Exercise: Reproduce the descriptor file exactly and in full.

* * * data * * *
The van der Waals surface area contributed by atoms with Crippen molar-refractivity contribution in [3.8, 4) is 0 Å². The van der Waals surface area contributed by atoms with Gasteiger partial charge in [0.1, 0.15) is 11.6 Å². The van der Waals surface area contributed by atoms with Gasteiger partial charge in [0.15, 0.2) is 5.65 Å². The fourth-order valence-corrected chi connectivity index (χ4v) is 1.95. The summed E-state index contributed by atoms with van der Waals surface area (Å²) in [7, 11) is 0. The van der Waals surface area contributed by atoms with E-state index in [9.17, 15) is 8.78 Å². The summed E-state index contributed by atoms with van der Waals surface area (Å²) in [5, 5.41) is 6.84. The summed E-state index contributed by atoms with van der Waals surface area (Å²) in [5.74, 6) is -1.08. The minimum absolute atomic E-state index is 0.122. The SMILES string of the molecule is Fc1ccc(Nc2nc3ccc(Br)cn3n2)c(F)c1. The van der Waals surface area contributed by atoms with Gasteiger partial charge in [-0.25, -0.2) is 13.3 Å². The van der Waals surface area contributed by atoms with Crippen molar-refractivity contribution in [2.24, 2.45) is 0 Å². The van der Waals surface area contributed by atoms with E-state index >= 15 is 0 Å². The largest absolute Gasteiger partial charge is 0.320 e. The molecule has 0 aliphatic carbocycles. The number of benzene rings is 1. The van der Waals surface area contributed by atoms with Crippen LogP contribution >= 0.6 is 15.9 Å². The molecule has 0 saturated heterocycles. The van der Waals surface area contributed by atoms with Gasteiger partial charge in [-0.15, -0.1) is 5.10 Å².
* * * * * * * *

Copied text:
The van der Waals surface area contributed by atoms with Crippen molar-refractivity contribution in [3.8, 4) is 0 Å². The van der Waals surface area contributed by atoms with Gasteiger partial charge in [0.1, 0.15) is 11.6 Å². The van der Waals surface area contributed by atoms with Gasteiger partial charge in [0.15, 0.2) is 5.65 Å². The fourth-order valence-corrected chi connectivity index (χ4v) is 1.95. The summed E-state index contributed by atoms with van der Waals surface area (Å²) in [7, 11) is 0. The van der Waals surface area contributed by atoms with E-state index in [9.17, 15) is 8.78 Å². The summed E-state index contributed by atoms with van der Waals surface area (Å²) in [5, 5.41) is 6.84. The summed E-state index contributed by atoms with van der Waals surface area (Å²) in [5.74, 6) is -1.08. The minimum absolute atomic E-state index is 0.122. The SMILES string of the molecule is Fc1ccc(Nc2nc3ccc(Br)cn3n2)c(F)c1. The van der Waals surface area contributed by atoms with Gasteiger partial charge in [-0.25, -0.2) is 13.3 Å². The van der Waals surface area contributed by atoms with Crippen molar-refractivity contribution in [2.24, 2.45) is 0 Å². The van der Waals surface area contributed by atoms with E-state index >= 15 is 0 Å². The largest absolute Gasteiger partial charge is 0.320 e. The molecule has 0 aliphatic carbocycles. The number of benzene rings is 1. The van der Waals surface area contributed by atoms with Crippen LogP contribution >= 0.6 is 15.9 Å². The molecule has 0 saturated heterocycles. The van der Waals surface area contributed by atoms with Gasteiger partial charge in [-0.15, -0.1) is 5.10 Å².